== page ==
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Combined use of borehole geophysics and packers to site potable wells in a contaminated area in Montville, Connecticut

Aaron Green, Connecticut Department of Environmental Protection; and John W. Lane, Jr., Carole D. Johnson, John H. Williams, Remo A. Mondazzi, and Peter K. Joesten, U.S. Geological Survey

Abstract

A leaking underground gasoline tank contaminated a crystalline bedrock aquifer in Montville, Connecticut, USA with MTBE and benzene. At the original residential bedrock supply wells, the median MTBE concentration was 165 micrograms per liter (mg/L), and the median benzene concentration was 320 mg/L. The maximum concentrations of MTBE and benzene were 4,300 mg/l and 1,700 mg/L, respectively. Because of the unavailability of a public water supply and the long-term expense of point-of-use (on-site) treatment systems, the Connecticut Department of Environmental Protection Leaking Underground Storage Tank Program considered drilling replacement wells for water supply, if suitable drill sites could be located. Borehole geophysical methods were used as part of the investigation to find suitable drill sites. The U.S. Geological Survey performed borehole radar logging in three of the most contaminated wells. Other geophysical logs were run in two of the wells to enhance the hydrogeological characterizations. These data, combined with straddle-packer testing provided by a drilling contractor, formed the basis of a conceptual model used in the search for discrete fractures with better water quality than provided by an open-hole sample.

At Property A, a single transmissive fracture was identified at the bottom of the well. This well, although having historically lower gasoline concentrations than the other two wells, had persistent high iron bacteria fouling of the filtration system. By 2002, concentrations of MTBE and benzene had decreased to 59 and 3 mg/L, respectively, and the water was treatable except for the iron. Because no water-bearing fractures were encountered above the well bottom, an alternate well site was selected based on a set of vertical fractures observed in a nearby outcrop, rather than on the geophysical data. The new well, sited along the strike of these fractures, yielded 9 gallons per minute (gpm) but was found to be more contaminated than the original well. MTBE and benzene were detected at 224 and 7 mg/L, respectively. At Property B, the isolated fractures associated with four radar reflections contained MTBE in concentrations ranging from 460 to 680 mg/L, with concentration increasing with depth. A new well site was selected based upon topography and physical limitations of the property. A target drilling depth was selected to avoid encountering the most contaminated fracture, as projected from the radar data in the contaminated well. A new well, drilled to the target depth, yielded 2 gpm, which was sufficient for domestic supply. No contaminants were detected during 7 years of annual sampling. Over the next 2 years, MTBE was detected twice at 2 and 8 mg/L. At Property C, the isolated fractures associated with 12 radar reflections and acoustic televiewer images yielded MTBE concentrations ranging from 47 to 1,200 mg/L and benzene concentrations from 6 to 1,000 mg/L, with concentrations generally increasing with depth. A new well site was selected based upon physical limitations of the site. A target drilling depth was chosen to avoid encountering the most contaminated fractures, as projected from the radar data in the contaminated well. A new well, drilled to the target depth, yielded 6 gpm. MTBE was detected at concentrations ranging from trace levels to 12 mg/L for 6 years. Benzene was not detected.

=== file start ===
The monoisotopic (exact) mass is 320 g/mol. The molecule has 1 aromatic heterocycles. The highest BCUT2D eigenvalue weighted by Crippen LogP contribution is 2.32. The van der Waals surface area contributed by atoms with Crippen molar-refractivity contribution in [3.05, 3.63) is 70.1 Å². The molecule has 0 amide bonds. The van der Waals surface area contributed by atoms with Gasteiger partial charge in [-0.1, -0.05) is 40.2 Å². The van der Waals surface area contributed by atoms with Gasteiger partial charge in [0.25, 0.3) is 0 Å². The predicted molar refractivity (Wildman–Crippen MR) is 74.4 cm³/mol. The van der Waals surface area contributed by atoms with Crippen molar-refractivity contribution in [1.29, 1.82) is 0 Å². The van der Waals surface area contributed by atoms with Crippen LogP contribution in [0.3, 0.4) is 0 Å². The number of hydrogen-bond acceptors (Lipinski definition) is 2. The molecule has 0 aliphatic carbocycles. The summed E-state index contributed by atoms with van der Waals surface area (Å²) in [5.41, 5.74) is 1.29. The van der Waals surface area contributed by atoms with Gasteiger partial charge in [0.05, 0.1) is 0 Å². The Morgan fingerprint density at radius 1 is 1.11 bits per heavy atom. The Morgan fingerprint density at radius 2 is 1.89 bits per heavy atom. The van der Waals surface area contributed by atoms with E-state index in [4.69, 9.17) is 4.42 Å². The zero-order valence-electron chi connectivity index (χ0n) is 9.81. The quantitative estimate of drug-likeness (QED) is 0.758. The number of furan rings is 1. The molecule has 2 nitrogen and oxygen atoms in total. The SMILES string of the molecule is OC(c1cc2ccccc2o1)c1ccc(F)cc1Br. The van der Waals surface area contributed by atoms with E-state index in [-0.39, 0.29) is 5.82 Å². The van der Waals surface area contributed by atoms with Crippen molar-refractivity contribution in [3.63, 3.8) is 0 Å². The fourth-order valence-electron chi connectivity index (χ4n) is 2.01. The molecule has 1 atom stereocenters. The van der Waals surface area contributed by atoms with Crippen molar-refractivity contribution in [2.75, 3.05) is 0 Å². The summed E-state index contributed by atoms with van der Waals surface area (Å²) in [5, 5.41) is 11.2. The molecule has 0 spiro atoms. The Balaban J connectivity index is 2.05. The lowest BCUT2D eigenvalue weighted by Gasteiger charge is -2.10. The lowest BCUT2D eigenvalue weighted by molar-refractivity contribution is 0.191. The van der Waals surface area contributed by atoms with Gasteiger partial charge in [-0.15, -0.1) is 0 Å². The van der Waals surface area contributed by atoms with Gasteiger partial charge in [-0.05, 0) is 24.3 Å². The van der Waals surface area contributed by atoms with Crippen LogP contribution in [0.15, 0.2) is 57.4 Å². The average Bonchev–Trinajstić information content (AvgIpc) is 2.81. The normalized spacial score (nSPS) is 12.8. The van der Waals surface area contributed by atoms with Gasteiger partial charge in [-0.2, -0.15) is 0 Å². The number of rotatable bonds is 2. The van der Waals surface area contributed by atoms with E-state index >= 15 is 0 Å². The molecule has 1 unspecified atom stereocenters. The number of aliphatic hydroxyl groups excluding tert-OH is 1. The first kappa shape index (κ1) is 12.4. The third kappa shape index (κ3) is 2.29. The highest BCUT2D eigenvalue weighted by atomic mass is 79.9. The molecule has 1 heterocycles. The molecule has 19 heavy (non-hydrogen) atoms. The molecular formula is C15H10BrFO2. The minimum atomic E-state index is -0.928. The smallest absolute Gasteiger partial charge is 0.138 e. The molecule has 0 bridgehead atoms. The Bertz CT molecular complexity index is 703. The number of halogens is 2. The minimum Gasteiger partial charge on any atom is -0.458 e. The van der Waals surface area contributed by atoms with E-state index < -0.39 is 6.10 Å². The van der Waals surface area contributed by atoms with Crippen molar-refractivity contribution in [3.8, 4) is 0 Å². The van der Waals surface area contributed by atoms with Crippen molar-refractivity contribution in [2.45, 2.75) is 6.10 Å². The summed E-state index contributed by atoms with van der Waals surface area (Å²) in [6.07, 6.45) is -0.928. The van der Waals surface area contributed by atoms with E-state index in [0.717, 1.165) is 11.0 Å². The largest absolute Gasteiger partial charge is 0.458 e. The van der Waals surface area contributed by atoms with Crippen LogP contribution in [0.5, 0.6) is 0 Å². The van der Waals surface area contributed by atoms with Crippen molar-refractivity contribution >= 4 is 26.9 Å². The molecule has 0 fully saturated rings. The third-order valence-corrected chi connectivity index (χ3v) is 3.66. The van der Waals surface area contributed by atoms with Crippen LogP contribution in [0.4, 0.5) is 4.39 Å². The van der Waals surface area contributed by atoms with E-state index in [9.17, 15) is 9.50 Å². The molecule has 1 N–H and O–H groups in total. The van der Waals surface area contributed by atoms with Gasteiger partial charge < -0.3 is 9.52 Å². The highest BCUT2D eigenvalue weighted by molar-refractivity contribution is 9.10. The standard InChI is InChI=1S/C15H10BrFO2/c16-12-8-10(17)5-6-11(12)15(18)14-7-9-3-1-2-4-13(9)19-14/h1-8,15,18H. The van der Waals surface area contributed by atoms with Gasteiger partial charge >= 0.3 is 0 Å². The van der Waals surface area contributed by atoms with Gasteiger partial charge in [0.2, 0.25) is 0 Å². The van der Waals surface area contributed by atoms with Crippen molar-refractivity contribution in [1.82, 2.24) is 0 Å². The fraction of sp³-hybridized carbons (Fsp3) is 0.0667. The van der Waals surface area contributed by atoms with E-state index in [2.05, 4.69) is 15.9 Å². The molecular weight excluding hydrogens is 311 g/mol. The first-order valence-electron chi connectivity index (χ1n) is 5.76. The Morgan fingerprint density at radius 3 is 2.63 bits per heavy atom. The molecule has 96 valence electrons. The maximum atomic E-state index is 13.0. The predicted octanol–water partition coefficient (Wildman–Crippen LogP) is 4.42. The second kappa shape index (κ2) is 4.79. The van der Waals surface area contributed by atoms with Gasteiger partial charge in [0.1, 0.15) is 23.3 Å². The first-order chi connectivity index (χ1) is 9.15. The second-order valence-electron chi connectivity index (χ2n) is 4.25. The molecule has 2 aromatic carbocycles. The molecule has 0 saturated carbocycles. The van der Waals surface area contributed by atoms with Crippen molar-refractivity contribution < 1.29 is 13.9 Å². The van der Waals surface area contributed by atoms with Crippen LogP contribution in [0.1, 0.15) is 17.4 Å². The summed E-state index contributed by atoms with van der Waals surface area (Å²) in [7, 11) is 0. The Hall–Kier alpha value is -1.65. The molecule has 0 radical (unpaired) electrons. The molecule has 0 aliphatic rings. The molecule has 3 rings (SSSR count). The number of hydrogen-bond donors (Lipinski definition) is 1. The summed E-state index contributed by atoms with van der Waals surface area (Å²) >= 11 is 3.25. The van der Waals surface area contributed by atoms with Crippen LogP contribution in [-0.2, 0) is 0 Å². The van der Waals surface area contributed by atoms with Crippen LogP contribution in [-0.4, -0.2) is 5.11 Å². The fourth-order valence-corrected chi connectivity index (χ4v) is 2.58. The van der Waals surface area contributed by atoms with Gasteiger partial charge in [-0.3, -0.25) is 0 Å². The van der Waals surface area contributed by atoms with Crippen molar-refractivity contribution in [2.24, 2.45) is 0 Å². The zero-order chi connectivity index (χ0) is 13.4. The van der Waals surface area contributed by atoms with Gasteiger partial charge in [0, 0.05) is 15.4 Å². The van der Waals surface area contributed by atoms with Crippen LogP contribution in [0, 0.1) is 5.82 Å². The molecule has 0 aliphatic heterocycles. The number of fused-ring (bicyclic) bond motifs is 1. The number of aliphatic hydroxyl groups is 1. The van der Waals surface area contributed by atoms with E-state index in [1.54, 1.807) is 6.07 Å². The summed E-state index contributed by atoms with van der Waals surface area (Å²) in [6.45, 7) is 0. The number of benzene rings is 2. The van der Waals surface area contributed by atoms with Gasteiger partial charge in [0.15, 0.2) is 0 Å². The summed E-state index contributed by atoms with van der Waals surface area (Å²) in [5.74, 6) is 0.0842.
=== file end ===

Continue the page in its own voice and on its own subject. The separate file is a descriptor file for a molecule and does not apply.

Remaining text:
These case histories suggest that the combined use of borehole geophysics and discrete-fracture sampling can, in some cases, be used to predict the locations of less contaminated or uncontaminated fractures, at distances of tens of feet from contaminated bedrock wells. This information may be used to improve the chances of successfully siting alternate potable water wells. Likewise, the same data and approach potentially could be used for targeting specific fractures for remediation.


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Final copy as submitted to 2004 U.S. EPA/NGWA Fractured Rock Conference for publication as: Green, Aaron, Lane, J.W., Jr., Johnson, C.D., Williams, J.H., Mondazzi, R.A., and Joesten, P.K., 2004, Combined use of borehole geophysics and packers to site potable wells in a contaminated area in Montville, Connecticut, in 2004 U.S. EPA/NGWA Fractured Rock Conference: State of the Science and Measuring Success in Remediation, September 13-15, 2004, Portland, Maine. Proceedings: National Ground Water Association, CD-ROM, p. 295-307.

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